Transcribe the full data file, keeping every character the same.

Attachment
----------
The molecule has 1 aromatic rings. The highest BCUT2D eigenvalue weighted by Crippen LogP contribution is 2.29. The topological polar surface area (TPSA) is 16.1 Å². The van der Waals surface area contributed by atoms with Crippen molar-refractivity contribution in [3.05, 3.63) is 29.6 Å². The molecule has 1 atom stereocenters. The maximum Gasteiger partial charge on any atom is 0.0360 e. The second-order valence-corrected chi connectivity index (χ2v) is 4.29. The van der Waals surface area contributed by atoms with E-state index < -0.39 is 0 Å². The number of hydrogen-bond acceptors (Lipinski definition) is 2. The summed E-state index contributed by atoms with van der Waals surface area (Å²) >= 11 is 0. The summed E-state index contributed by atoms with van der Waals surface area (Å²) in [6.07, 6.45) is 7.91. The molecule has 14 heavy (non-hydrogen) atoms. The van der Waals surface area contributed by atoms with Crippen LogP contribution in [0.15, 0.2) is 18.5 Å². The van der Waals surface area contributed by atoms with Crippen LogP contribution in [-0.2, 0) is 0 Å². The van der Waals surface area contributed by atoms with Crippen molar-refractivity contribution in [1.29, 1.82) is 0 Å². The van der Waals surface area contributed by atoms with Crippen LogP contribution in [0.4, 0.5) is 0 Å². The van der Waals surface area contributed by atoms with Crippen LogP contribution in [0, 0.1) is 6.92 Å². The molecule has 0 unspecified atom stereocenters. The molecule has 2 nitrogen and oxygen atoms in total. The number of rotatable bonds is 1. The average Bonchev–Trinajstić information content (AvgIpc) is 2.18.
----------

The molecule has 1 aromatic rings. The highest BCUT2D eigenvalue weighted by Crippen LogP contribution is 2.29. The topological polar surface area (TPSA) is 16.1 Å². The van der Waals surface area contributed by atoms with Crippen molar-refractivity contribution in [3.05, 3.63) is 29.6 Å². The molecule has 1 atom stereocenters. The maximum Gasteiger partial charge on any atom is 0.0360 e. The second-order valence-corrected chi connectivity index (χ2v) is 4.29. The van der Waals surface area contributed by atoms with E-state index < -0.39 is 0 Å². The number of hydrogen-bond acceptors (Lipinski definition) is 2. The summed E-state index contributed by atoms with van der Waals surface area (Å²) >= 11 is 0. The summed E-state index contributed by atoms with van der Waals surface area (Å²) in [6.07, 6.45) is 7.91. The molecule has 14 heavy (non-hydrogen) atoms. The van der Waals surface area contributed by atoms with Crippen LogP contribution in [0.15, 0.2) is 18.5 Å². The van der Waals surface area contributed by atoms with Crippen LogP contribution in [-0.2, 0) is 0 Å². The van der Waals surface area contributed by atoms with Crippen molar-refractivity contribution in [1.29, 1.82) is 0 Å². The van der Waals surface area contributed by atoms with Crippen LogP contribution in [0.4, 0.5) is 0 Å². The van der Waals surface area contributed by atoms with Crippen LogP contribution in [0, 0.1) is 6.92 Å². The molecule has 0 unspecified atom stereocenters. The molecule has 2 nitrogen and oxygen atoms in total. The number of rotatable bonds is 1. The average Bonchev–Trinajstić information content (AvgIpc) is 2.18.